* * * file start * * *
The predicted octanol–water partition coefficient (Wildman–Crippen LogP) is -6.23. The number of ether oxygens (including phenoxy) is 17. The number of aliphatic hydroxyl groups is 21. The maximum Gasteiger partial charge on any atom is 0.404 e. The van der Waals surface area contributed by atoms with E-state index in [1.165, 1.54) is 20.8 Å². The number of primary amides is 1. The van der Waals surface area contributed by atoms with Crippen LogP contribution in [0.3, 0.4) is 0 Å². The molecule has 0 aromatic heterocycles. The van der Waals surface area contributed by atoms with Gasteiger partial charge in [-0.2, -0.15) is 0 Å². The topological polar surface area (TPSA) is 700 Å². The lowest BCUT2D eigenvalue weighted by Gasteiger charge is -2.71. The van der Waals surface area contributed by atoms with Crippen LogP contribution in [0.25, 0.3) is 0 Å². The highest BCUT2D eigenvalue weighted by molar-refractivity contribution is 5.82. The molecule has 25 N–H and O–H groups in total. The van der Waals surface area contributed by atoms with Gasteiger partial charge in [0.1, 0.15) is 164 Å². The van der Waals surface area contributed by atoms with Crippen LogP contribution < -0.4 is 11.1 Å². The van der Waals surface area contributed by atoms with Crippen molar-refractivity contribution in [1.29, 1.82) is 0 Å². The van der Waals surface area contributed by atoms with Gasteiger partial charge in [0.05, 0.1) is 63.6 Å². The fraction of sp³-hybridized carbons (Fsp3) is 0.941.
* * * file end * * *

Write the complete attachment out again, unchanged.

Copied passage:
The predicted octanol–water partition coefficient (Wildman–Crippen LogP) is -6.23. The number of ether oxygens (including phenoxy) is 17. The number of aliphatic hydroxyl groups is 21. The maximum Gasteiger partial charge on any atom is 0.404 e. The van der Waals surface area contributed by atoms with E-state index in [1.165, 1.54) is 20.8 Å². The number of primary amides is 1. The van der Waals surface area contributed by atoms with Crippen LogP contribution in [0.3, 0.4) is 0 Å². The molecule has 0 aromatic heterocycles. The van der Waals surface area contributed by atoms with Gasteiger partial charge in [-0.2, -0.15) is 0 Å². The topological polar surface area (TPSA) is 700 Å². The lowest BCUT2D eigenvalue weighted by Gasteiger charge is -2.71. The van der Waals surface area contributed by atoms with Crippen LogP contribution in [0.25, 0.3) is 0 Å². The highest BCUT2D eigenvalue weighted by molar-refractivity contribution is 5.82. The molecule has 25 N–H and O–H groups in total. The van der Waals surface area contributed by atoms with Gasteiger partial charge in [0.1, 0.15) is 164 Å². The van der Waals surface area contributed by atoms with Crippen LogP contribution < -0.4 is 11.1 Å². The van der Waals surface area contributed by atoms with Crippen molar-refractivity contribution in [1.29, 1.82) is 0 Å². The van der Waals surface area contributed by atoms with Gasteiger partial charge in [0.05, 0.1) is 63.6 Å². The fraction of sp³-hybridized carbons (Fsp3) is 0.941.